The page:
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Education Reform in Chile: Challenges and Opportunities

Untitled/simenon/CC BY-SA 2.0

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By Federico Sucre

During my first week as a Program Assistant for Education at the Inter-American Dialogue, I had the privilege to help organize and attend an event about the recent education policy proposals in Chile. This is truly a hot topic at the moment. Since 2011 Chile has been rocked by powerful student protests that call for free higher education for all, an end to for-profit schools, and greater education quality and equity, among other requests. In response to the protests, President Michelle Bachelet submitted a proposal to Congress in May hailed as “Chile’s most significant education reform in 50 years.”

It is refreshing to see that at least some governments in Latin America are responding to the demands of their citizens. In Venezuela, where I come from, it is a whole different story. Earlier this year, the Minister of Education, Hector Rodriguez, made the following remark: “…It’s not like we (the government) are going to take people out of poverty so they become middle class and turn into escuálidos (term used by chavistas to refer to opposition supporters).” In other words, the government does not want to educate the people for fear that they will turn against the so-called socialist revolution.

President Bachelet’s proposed reform would bar schools from charging copayments above and beyond the public funding they receive, require for-profit schools that receive public funding to become non-profit, and prohibit primary schools and kindergartens that receive public funding from picking and choosing their students. These are only a few proposals on a very ambitious reform.

Dialogue Senior Fellow Sergio Bitar, a former Chilean senator and minister in three administrations, started the discussion by analyzing the reforms and assessing their relevance for other Latin American education systems. According to Bitar, the three main objectives on education in Chile are: “increase efforts to improve quality for all, expand access of lower-income groups, and reduce segmentation and gaps in quality.” In his view, Bachelet’s reform does not respond to these objectives in the most direct and effective way, but a thorough review of the proposals would help obtain more realistic results.

Bitar argued that the main challenges of the reform will be “how to achieve the change from for-profit to non-profit schools, together with eliminating copayments.” These changes can have serious political implications. For example, the owners of for-profit schools will go to the parents and say ‘now you only have two options: you can switch your child to a public school, or you have to pay full tuition.’ Scenarios like this one can become a major problem in Chile, which, despite the protests, is home to one of the highest-quality education systems in Latin America.

Emiliana Vegas, chief of the Education Division at the Inter-American Development Bank, followed with some critical remarks about the state of education in Chile. “Something that has really struck me and my team is that the rules are very different for public and private schools,” she said. This situation makes for “a market that is not truly competitive because different providers have different conditions to operate.” Vegas agreed with Bitar in that the system is not providing quality for all.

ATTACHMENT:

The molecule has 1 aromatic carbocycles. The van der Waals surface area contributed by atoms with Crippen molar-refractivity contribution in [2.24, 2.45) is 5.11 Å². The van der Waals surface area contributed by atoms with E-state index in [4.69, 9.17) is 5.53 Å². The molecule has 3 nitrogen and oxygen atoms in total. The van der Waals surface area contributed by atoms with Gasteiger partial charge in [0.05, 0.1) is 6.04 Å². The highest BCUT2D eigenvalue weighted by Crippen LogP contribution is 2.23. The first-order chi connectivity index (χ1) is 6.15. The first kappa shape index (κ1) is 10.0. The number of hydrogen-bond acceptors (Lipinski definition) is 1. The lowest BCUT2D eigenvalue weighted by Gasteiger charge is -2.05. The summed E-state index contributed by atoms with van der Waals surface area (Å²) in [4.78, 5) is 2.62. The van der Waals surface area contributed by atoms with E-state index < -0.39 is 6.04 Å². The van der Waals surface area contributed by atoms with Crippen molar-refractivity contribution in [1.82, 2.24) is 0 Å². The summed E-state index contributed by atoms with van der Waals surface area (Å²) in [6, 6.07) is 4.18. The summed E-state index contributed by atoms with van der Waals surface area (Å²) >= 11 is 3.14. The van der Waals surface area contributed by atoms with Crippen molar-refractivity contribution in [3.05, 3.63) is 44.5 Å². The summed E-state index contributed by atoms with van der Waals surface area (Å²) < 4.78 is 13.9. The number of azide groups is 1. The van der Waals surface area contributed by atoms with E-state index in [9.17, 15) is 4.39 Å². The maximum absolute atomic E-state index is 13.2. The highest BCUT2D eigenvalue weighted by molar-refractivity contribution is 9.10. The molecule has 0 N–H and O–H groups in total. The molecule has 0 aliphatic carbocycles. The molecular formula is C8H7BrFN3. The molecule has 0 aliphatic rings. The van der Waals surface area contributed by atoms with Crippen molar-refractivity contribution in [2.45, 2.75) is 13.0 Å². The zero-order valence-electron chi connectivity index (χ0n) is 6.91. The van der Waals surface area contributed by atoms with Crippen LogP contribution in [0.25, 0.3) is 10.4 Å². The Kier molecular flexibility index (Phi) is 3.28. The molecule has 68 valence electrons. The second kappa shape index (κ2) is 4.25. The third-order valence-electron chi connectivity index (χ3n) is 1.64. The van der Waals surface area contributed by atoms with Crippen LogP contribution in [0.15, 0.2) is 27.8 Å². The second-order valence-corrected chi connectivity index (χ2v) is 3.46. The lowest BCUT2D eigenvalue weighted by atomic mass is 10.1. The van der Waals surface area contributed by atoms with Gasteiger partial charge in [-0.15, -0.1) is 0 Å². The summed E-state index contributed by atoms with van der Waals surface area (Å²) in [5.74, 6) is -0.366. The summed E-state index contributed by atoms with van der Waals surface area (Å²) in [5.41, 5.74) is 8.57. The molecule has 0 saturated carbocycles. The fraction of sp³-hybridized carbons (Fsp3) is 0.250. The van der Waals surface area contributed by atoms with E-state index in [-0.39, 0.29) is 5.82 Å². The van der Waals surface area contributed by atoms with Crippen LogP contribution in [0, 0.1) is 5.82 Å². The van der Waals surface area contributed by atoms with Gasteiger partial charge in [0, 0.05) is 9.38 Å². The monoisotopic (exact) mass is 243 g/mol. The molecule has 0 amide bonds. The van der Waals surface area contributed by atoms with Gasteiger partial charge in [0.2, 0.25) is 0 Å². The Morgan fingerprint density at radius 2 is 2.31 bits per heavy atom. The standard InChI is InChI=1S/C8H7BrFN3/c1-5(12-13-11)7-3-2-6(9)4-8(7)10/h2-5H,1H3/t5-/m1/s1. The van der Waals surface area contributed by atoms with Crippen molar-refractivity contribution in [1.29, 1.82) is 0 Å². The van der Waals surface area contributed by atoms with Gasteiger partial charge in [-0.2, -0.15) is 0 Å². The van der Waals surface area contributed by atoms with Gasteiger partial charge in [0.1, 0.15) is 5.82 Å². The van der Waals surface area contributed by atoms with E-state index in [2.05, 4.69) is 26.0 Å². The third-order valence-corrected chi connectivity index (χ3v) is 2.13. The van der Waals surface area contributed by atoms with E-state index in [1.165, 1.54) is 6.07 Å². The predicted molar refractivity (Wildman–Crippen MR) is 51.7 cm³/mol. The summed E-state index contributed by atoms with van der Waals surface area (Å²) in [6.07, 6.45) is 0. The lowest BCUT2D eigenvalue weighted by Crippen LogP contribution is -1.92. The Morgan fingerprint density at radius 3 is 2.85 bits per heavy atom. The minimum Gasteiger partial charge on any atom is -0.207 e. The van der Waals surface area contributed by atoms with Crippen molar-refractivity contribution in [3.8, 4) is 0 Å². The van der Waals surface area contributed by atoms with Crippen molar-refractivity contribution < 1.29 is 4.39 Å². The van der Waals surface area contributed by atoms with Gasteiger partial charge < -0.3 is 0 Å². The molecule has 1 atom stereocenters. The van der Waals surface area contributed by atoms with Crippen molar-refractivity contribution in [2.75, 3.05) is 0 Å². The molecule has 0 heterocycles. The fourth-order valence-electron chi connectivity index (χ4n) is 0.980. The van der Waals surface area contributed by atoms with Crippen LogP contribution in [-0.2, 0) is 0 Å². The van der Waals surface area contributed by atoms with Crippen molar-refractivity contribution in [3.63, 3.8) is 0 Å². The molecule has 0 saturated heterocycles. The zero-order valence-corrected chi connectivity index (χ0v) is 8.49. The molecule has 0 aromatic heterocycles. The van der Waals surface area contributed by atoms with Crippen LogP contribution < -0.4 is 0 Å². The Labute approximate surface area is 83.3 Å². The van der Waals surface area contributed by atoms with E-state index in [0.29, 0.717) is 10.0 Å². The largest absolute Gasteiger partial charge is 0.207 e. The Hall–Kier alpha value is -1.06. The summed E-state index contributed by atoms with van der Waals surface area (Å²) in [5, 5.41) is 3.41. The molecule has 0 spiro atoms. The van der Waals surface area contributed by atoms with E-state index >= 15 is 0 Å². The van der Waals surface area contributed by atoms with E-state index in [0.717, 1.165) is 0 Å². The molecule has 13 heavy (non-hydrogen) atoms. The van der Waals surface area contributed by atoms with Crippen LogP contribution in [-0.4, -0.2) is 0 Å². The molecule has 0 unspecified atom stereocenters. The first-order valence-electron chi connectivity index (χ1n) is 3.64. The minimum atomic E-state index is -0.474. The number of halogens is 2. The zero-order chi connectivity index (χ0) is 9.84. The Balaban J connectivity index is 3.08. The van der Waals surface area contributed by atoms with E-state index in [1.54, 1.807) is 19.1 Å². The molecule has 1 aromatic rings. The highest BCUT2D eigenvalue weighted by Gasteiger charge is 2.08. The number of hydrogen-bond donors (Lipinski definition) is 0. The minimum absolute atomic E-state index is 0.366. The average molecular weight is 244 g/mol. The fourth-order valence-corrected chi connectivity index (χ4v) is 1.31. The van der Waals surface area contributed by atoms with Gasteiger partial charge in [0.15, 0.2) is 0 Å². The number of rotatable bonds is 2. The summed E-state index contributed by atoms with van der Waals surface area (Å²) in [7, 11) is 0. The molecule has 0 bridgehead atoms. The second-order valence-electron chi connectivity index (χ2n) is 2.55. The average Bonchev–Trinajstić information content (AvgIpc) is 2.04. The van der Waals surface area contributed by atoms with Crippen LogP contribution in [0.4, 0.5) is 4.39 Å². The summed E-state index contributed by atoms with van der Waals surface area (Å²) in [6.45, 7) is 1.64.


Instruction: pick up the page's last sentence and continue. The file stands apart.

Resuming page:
However, Vegas took the time to recognize the progress in the Chilean education system. She highlighted three major accomplishments: first, today in Chile most children can expect to finish 12 years of education, which is very unusual in Latin American countries; second, Chile has the highest PISA scores in the region; and third, the gap between students who come from poor and rich households has decreased.

Sergio Urzua, Assistant Professor of Economics at the University of Maryland, adopted perhaps the most critical stance in the discussion. “What word would I use to describe these education reforms? It’s actually improvisation,” he said. In his view, all the titles are great, but the subtitles and especially the footnotes of the reform are alarming. According to Urzua, the proposals are not tackling the three main challenges of education in Chile: “better teachers for more vulnerable students; better teachers for more vulnerable students; and better teachers for more vulnerable students. Period.”

Bachelet’s education reforms have generated a lot of controversy, with some saying they go too far, and others arguing they don’t go far enough. Bitar is confident that the reforms will eventually be approved since there is a majority in both Congress and House to move forward with the process. In his view, however, the reforms need to be adjusted. They need to improve communication with parents; they need to review the sequence of implementation of the reforms; and they need to prepare a better long-term plan in order to achieve the desired results.

I am very curious to see what will happen with education in Chile in the next few years. Is Chilean society ready for these radical changes? Only time will tell. From my perspective, it is truly admirable that even though Chile has improved its education system significantly in the last decade, their success has pushed its citizens to demand even better policies and results.

Photo Credit: Untitled/simenon/CC BY-SA 2.0

 

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